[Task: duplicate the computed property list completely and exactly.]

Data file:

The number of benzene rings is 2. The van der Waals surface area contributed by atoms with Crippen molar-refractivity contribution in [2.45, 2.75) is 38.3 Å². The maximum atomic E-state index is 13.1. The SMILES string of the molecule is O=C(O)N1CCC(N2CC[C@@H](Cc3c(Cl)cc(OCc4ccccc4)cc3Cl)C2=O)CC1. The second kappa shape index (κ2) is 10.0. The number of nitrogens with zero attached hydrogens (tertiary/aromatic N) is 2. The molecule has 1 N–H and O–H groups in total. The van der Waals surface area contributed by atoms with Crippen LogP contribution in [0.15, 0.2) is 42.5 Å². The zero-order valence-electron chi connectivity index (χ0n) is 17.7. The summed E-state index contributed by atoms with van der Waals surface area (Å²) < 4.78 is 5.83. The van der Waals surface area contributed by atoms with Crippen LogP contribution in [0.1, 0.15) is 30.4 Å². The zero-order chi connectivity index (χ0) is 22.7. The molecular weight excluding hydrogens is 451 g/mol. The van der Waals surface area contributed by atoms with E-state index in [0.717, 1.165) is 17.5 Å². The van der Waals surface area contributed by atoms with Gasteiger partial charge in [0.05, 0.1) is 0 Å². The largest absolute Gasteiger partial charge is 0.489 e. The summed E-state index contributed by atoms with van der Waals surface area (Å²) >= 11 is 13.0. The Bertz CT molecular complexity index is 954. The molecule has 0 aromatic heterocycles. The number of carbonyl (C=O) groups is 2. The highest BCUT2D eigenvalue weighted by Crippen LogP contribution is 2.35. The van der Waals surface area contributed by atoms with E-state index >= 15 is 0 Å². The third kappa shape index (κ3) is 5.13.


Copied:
The number of benzene rings is 2. The van der Waals surface area contributed by atoms with Crippen molar-refractivity contribution in [2.45, 2.75) is 38.3 Å². The maximum atomic E-state index is 13.1. The SMILES string of the molecule is O=C(O)N1CCC(N2CC[C@@H](Cc3c(Cl)cc(OCc4ccccc4)cc3Cl)C2=O)CC1. The second kappa shape index (κ2) is 10.0. The number of nitrogens with zero attached hydrogens (tertiary/aromatic N) is 2. The molecule has 1 N–H and O–H groups in total. The van der Waals surface area contributed by atoms with Crippen LogP contribution in [0.15, 0.2) is 42.5 Å². The zero-order valence-electron chi connectivity index (χ0n) is 17.7. The summed E-state index contributed by atoms with van der Waals surface area (Å²) < 4.78 is 5.83. The van der Waals surface area contributed by atoms with Crippen LogP contribution in [0.1, 0.15) is 30.4 Å². The zero-order chi connectivity index (χ0) is 22.7. The molecular weight excluding hydrogens is 451 g/mol. The van der Waals surface area contributed by atoms with E-state index in [0.717, 1.165) is 17.5 Å². The van der Waals surface area contributed by atoms with Gasteiger partial charge in [0.05, 0.1) is 0 Å². The largest absolute Gasteiger partial charge is 0.489 e. The summed E-state index contributed by atoms with van der Waals surface area (Å²) >= 11 is 13.0. The Bertz CT molecular complexity index is 954. The molecule has 0 aromatic heterocycles. The number of carbonyl (C=O) groups is 2. The highest BCUT2D eigenvalue weighted by Crippen LogP contribution is 2.35. The van der Waals surface area contributed by atoms with E-state index >= 15 is 0 Å². The third kappa shape index (κ3) is 5.13.